The Innovation Mindset and Idea Generation

By Jonathan Silk

Innovators are people and innovation is the outcome of a process. Innovation starts with an idea that grows into a solution. After defining the problem based on ethnographic, human-centered, research it is time to ideate and generate ideas. To get to those ideas innovators need to be in an innovative mindset and generate as many ideas as possible building a body of work to evaluate later. Evaluating each idea as it comes up wastes time and can stifle creativity.

Ideation works well when we try to make another idea look great by adding to it. We can always try and look smart by saying how it wouldn’t work but that approach does not support rapid idea generation. We need to switch from generating and evaluating ideas to generating as many ideas as possible, and then evaluating them at a later time based on specific selection criteria.

In an ideation session where there is one person in charge, there is an expected outcome, a destination. The group leader is in control of where the group is headed. This does not allow for wild turns in the conversation or for people making new connections that can grow into new and innovative ideas.

In a team ideation session where no one is in control there are no experts. Because no one is in control there is a very good chance the team will get to a place they never expected, BIG NEW ideas.

One technique for ideation is to use an improvisational technique borrowed from the improv group Second City and highlighted in the book “Yes, And.” The Stanford Hasso Plattner Institute also known as the “” uses this method in the design thinking courses they teach.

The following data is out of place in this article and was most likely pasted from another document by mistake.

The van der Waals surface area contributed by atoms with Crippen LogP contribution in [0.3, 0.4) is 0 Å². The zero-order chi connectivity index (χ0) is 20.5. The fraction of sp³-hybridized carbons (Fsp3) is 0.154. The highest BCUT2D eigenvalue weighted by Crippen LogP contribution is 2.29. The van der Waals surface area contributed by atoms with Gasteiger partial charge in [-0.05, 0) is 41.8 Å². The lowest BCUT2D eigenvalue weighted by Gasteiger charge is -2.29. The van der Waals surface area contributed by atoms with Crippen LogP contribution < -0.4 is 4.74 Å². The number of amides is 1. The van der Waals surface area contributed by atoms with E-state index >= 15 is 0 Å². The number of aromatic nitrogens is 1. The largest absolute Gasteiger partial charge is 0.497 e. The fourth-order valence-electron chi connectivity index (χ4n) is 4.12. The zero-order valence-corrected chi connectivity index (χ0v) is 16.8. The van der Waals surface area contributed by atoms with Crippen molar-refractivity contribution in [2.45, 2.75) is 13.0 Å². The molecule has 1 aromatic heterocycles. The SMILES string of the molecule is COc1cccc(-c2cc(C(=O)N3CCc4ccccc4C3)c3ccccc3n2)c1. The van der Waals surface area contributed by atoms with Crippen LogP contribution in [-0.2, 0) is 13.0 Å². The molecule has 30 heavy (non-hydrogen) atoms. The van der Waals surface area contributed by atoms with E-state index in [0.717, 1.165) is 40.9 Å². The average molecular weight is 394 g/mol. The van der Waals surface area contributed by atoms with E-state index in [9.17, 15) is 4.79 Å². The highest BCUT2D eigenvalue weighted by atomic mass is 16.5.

This technique is a way to build on the ideas of others. It keeps us in an innovative mindset by forcing us to actively listen and understand while we wait for our chance to respond, which enriches and broadens our perspective. As ideas are being generated they should be captured on something like post-it notes or easel paper so they can be organized later.

Below is a video of an ideation session from my experience at the Notice how the group builds off each other. The topic is how to get kids to eat vegetables.

Ideation sessions can be powerful learning experiences that end up with bold, new ideas that could lead to breakthrough solutions.


Jonathan is an entrepreneur, innovator, experienced leader, and coach with a proven record of leading and developing others to perform at higher levels and improve their overall effectiveness. He has a passion for learning and developing others to improve as leaders. Jonathan brings lessons from over 25 years of experience leading in U.S. Army Infantry, Cavalry, and Armor units in a wide range of assignments, to include leading soldiers in Iraq, Afghanistan, and Korea. He is a decorated veteran and a recipient of the General Douglas MacArthur Leadership Award. Jonathan served as a faculty member at the United States Military Academy at West Point, NY before transitioning from the Army in 2015. He is a certified Executive Coach and operates his own leadership coaching business. Check out his website here:

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